Murray and Kelly James look at their destroyed house in central Christchurch, New Zealand, Wednesday, Feb. 23, 2011. Tuesday's magnitude-6.3 temblor collapsed buildings, caused extensive other damage and killed dozens of people in the city. (AP Photo/Mark Baker)
It's called the AlertSCC emergency notification system. The technology will send messages through texts, emails or land lines to people in the South Bay in the event of an emergency. The text or voice message will tell you what to do and where to go. You need to sign up ahead of time of course at this link.
"The 6.5 earthquake that shattered the calm of a normal work day in Christchurch, New Zealand on Monday is a painful reminder that we are not entirely in control of the events that have the potential to affect our lives in a major way," said County Executive Jeffrey V. Smith. "It is in our power to take steps to improve the odds of making it through such tragic events."
All 15 cities in Santa Clara County are part of the project.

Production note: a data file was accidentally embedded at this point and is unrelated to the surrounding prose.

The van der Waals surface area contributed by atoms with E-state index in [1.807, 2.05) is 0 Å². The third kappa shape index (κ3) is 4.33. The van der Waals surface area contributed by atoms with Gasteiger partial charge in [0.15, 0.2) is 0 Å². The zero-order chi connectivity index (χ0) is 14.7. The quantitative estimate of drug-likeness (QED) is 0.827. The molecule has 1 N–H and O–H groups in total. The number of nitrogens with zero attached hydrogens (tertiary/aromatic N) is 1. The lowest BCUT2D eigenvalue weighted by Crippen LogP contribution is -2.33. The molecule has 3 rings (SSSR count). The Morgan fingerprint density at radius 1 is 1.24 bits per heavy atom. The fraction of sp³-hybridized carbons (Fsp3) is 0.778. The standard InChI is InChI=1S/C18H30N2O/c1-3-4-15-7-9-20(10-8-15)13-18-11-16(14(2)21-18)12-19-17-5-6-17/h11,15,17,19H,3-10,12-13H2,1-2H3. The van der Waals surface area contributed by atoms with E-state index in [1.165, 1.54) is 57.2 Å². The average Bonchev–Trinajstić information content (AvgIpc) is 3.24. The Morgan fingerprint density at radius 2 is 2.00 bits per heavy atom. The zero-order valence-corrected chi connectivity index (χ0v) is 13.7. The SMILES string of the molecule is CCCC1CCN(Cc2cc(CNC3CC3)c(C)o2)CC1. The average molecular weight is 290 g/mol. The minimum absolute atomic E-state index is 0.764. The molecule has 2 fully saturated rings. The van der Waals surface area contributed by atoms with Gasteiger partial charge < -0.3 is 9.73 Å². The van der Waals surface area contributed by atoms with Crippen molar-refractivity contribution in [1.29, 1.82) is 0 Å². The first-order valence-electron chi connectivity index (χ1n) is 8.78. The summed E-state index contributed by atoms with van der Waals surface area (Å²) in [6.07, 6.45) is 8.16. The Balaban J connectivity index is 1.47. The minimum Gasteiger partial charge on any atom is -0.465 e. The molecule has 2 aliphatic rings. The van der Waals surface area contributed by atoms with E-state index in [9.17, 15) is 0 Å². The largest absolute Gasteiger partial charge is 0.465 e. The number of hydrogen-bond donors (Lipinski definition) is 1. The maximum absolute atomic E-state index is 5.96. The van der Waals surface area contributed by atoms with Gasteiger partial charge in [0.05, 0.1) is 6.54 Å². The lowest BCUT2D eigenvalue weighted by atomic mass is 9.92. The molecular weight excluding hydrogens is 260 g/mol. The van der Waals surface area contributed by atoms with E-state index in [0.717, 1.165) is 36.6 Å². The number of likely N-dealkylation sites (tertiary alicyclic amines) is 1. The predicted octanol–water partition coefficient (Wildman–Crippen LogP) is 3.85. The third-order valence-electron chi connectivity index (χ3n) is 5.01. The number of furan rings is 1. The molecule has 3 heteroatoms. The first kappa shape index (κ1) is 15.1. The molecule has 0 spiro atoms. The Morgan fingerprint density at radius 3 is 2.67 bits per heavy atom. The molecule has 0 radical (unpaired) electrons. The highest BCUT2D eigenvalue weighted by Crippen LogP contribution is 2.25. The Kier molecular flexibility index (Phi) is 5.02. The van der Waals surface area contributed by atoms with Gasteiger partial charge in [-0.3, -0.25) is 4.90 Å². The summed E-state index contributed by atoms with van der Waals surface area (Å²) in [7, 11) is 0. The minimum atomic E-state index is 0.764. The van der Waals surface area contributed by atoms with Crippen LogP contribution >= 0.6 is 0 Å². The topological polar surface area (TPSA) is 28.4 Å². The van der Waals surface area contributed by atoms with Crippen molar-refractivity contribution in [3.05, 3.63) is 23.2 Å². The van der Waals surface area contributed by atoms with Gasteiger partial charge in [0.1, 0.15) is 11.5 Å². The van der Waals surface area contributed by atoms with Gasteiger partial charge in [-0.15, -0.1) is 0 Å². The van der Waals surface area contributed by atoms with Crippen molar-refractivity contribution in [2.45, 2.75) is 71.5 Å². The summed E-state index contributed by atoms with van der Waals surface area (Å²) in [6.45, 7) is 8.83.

"Having the ground move under your feet can be very unsettling," said Kirstin Hofmann, Director of the County’s Office of Emergency Service. "It is something that Californians live with everyday. We can’t predict when the next large scale earthquake will hit, or how severe it will be. We can let people know what to do or where to go through AlertSCC, if it’s a serious disaster."
AlertSCC has the capacity to send thousands of texts and voice messages within minutes.
It's worth noting here that cell phones and land lines will likely go down following any kind of disaster and for that reason emergency officials recommend everyone learn how to give and receive texts. Texts will get through, even if delayed.